Thorin stands his ground against a prog rock album cover.
The returning cast is all in fine form, as well, especially Ian McKellen, who clearly enjoys being able to play Gandalf again. His eyes twinkle with mischief even while they speak of a quiet but unmistakable power. McKellen gets to play up Gandalf’s sarcastic, but loving humor much more here, and it helps buoy the film even when its flaws seem to drag it down. He has a great rapport with Freeman, and they play off each other very well. Cate Blanchett makes the most of her cameo, her effortless grace and charisma always a welcome presence. Andy Serkis is still great as Gollum, but his split personality is often played for laughs instead of pathos, which comes off as jarring knowing what we do of Gollum from the other films. However, the scene with Gollum and Bilbo is probably the film’s biggest highlight, even if we all know how it’s going to turn out.
Gollum is well-known for his cutthroat contract negotiations.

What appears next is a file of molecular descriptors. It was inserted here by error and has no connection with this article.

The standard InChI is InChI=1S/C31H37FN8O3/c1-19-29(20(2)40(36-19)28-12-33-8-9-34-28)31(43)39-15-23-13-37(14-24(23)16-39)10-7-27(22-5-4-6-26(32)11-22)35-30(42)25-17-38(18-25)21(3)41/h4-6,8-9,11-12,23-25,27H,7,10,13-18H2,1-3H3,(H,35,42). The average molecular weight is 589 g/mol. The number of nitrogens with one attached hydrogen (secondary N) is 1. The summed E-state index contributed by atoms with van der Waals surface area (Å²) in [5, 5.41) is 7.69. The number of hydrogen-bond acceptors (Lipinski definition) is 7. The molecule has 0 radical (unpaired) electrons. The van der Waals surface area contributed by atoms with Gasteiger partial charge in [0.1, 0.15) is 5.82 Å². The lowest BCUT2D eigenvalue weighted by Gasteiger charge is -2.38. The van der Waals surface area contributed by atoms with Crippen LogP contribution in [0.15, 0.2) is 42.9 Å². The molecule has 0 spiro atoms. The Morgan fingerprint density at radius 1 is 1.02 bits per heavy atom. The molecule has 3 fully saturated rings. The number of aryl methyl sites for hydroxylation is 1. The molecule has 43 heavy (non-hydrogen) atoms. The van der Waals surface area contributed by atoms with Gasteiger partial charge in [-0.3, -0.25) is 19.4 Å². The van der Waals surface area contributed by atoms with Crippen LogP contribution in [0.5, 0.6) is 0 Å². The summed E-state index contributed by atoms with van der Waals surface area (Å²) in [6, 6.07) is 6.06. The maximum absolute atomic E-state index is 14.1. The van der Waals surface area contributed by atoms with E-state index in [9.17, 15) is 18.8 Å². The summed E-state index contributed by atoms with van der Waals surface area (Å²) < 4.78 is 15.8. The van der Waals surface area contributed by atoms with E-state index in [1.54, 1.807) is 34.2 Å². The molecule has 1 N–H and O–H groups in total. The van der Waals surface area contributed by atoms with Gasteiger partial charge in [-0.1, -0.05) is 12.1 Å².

The film is entertaining enough on its own, but it’s completely undone by its technical “innovation” and Jackson’s seemingly mad desire to pack as much information into the films as possible, whether it’s a good idea or not. While it’s nice to have Jackson at the helm to give the film a distinct connection to the LotR trilogy, it also seems like nobody thought to give Jackson an editor with a titanium spine. Like another prequel trilogy that many found completely disappointing, Jackson seems to operate under the assumption that more is better, and biggest is best. What could have been a breezy, thrilling stand-alone film is instead a long, sometimes tedious, excursion. Granted, this is only the first film, and there’s a good possibility that the next two films will have the energy and verve that this one lacks. As a fan of the original LotR, I have faith that Jackson can deliver the goods in the end. We just may have to wait a while. A good, long while.
But I’ll take waiting a good, long while over the animated Rankin-Bass monstrosity any day. It’s hard to root for a hero voiced by Orson Bean, after all.
Rating: 6 out of 10 / B-
JOHNNY M, a frequent FBOTU contributor, is alive and well and living in Mirkwood.